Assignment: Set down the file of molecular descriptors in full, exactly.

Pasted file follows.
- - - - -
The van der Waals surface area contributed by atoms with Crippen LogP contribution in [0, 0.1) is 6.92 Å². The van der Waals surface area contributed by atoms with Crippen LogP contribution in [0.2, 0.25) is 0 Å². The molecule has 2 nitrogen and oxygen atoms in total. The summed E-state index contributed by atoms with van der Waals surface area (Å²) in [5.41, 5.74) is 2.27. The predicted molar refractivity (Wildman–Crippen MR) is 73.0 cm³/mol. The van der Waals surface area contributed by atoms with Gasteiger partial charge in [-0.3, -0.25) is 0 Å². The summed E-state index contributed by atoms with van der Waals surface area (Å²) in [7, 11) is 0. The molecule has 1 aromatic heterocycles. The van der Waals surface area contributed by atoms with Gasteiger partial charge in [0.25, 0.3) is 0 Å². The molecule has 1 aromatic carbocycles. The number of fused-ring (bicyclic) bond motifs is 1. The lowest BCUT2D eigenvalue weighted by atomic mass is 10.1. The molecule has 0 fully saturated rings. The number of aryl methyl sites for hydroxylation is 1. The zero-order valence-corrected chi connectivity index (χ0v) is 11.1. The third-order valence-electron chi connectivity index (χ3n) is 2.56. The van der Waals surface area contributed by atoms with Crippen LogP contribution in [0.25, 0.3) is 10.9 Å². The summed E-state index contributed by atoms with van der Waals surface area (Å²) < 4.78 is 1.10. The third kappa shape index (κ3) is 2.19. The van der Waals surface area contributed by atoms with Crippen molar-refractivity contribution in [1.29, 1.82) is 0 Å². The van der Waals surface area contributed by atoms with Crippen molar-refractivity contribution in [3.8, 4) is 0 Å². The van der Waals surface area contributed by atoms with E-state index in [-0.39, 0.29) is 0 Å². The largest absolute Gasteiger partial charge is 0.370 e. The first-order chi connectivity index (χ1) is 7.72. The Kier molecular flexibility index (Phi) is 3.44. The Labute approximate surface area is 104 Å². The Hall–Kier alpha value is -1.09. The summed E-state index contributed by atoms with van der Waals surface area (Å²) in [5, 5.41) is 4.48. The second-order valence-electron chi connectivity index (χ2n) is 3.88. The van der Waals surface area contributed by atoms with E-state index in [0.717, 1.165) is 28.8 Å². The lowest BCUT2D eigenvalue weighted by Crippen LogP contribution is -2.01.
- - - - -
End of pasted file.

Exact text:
The van der Waals surface area contributed by atoms with Crippen LogP contribution in [0, 0.1) is 6.92 Å². The van der Waals surface area contributed by atoms with Crippen LogP contribution in [0.2, 0.25) is 0 Å². The molecule has 2 nitrogen and oxygen atoms in total. The summed E-state index contributed by atoms with van der Waals surface area (Å²) in [5.41, 5.74) is 2.27. The predicted molar refractivity (Wildman–Crippen MR) is 73.0 cm³/mol. The van der Waals surface area contributed by atoms with Gasteiger partial charge in [-0.3, -0.25) is 0 Å². The summed E-state index contributed by atoms with van der Waals surface area (Å²) in [7, 11) is 0. The molecule has 1 aromatic heterocycles. The van der Waals surface area contributed by atoms with Gasteiger partial charge in [0.25, 0.3) is 0 Å². The molecule has 1 aromatic carbocycles. The number of fused-ring (bicyclic) bond motifs is 1. The lowest BCUT2D eigenvalue weighted by atomic mass is 10.1. The molecule has 0 fully saturated rings. The number of aryl methyl sites for hydroxylation is 1. The zero-order valence-corrected chi connectivity index (χ0v) is 11.1. The third-order valence-electron chi connectivity index (χ3n) is 2.56. The van der Waals surface area contributed by atoms with Crippen LogP contribution in [0.25, 0.3) is 10.9 Å². The summed E-state index contributed by atoms with van der Waals surface area (Å²) < 4.78 is 1.10. The third kappa shape index (κ3) is 2.19. The van der Waals surface area contributed by atoms with Crippen molar-refractivity contribution in [1.29, 1.82) is 0 Å². The van der Waals surface area contributed by atoms with Crippen molar-refractivity contribution in [3.8, 4) is 0 Å². The van der Waals surface area contributed by atoms with E-state index in [-0.39, 0.29) is 0 Å². The largest absolute Gasteiger partial charge is 0.370 e. The first-order chi connectivity index (χ1) is 7.72. The Kier molecular flexibility index (Phi) is 3.44. The Labute approximate surface area is 104 Å². The Hall–Kier alpha value is -1.09. The summed E-state index contributed by atoms with van der Waals surface area (Å²) in [5, 5.41) is 4.48. The second-order valence-electron chi connectivity index (χ2n) is 3.88. The van der Waals surface area contributed by atoms with E-state index in [0.717, 1.165) is 28.8 Å². The lowest BCUT2D eigenvalue weighted by Crippen LogP contribution is -2.01.